Although room for improvement....especially with my tonal values, I don't think I did too badly.  The setting was a bit busier with surrounding elements in the photo but I chose to keep it simple with just some light and dark shading.

Going to surprise the boss and wife with it matted - ready to be framed. 

Was done on copier paper using a mechanical 0.9 pencil, #2B and #6B pencil and paper stump for a little blending/shading.  Printed off on textured paper.






Tuesday, January 18, 2011

My Surroundings at Work - Ink and Wash

Earlier today at work I had a little down time and decided to do some sketching.  It was difficult being inspired due to the surroundings in an office and Industrial Park but decided to just pick something whether it intrigued me or not.  I learned that once I started, I became engrossed in trying to capture the lines and shapes making little difference if subject was really interesting or not to capture on paper.

So with Tombow marker pen and a waterbrush, I did these little sketches on regular writing paper. 

I have several sheets of writing paper with sketches like this.  I'm saving for when I have several to bind together as a notebook or journal book.



Sunday, January 16, 2011

Bird House and Resident

This sketch is dedicated to Linda Bethel Wiggs.  She graciously gave me permission to use a photograph from her wildlife friends album she's posted on facebook and I chose this one due to the birdhouse.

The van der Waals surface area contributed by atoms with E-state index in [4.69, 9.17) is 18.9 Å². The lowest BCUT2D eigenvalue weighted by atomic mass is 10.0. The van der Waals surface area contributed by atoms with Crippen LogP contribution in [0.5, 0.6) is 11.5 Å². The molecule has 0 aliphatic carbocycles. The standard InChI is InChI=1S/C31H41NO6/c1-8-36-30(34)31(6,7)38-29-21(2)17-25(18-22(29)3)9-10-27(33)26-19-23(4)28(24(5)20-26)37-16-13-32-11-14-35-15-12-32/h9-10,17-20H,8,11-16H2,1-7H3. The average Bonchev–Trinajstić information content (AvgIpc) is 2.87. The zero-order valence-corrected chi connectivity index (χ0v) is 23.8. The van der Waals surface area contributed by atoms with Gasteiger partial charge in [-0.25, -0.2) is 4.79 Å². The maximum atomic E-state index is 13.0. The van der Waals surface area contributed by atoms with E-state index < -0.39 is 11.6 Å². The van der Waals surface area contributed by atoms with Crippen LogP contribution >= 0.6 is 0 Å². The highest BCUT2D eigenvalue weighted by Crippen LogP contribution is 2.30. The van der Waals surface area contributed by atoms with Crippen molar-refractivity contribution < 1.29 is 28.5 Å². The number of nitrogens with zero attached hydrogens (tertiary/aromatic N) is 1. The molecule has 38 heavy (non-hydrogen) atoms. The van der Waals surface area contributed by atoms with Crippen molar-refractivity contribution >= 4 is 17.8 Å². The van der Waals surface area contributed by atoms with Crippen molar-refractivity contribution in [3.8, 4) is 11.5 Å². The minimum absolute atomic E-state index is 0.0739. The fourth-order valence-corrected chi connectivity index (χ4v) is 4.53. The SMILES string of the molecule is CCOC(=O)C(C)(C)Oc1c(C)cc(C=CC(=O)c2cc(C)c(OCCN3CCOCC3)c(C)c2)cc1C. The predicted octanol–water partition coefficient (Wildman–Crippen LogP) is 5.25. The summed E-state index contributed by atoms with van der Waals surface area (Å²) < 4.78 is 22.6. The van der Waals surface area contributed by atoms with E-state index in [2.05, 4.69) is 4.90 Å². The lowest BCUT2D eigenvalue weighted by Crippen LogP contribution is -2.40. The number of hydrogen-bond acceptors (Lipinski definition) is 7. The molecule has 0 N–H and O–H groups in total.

The angle of this hanging bird house was a definite challenge for me as I could use more practice on drawing man-made structures of any kind.  The bottom was the most challenging of all. 

Although room for improvement, I managed to come close, I think, and feel pretty good with the results....flaws and all.

Used a Staedtler Mars 2B and 6B pencil on Cartridge paper. 

This is one occasion in particular I would love to see results using Pastel Pencils.  I think color would have really done this bluebird more justice than graphite.

Saturday, January 15, 2011

Sketching Beneath the Feathers

When I find myself in a slump, I am forever surfing the internet for inspiration and motivation.  My favorite places are active blogs and those that inspire me the most are listed to the right. 

In addition, I love looking for tutorials on the net.  I find that if I'm in a drawing or painting slump, following a tutorial sometimes help to bring me out.  Maybe I'm not up to composing my own work (thinking up and working out the preliminary ideas) because I lack the energy to do so while at the same time wanting to do something.  When times like that hit me, I'll go looking for a tutorial where the subject matter has already been laid out and try emulating what I see.

Here is a website I recently discovered with tutorials on drawing birds.  I like how this guy (John Muir Laws) approaches and presents drawing birds.  Watching his little animated gifs, one caught my eye and it was the young bird's stage without feathers I chose to try.  On his page, it's the second image I captured in pen, ink, and wash and took scans along the way to help me remember and share with others just what I did to achieve my final results.

I've used a Tombow marker pen and small round brush with water in a Moleskine Watercolor Journal Book.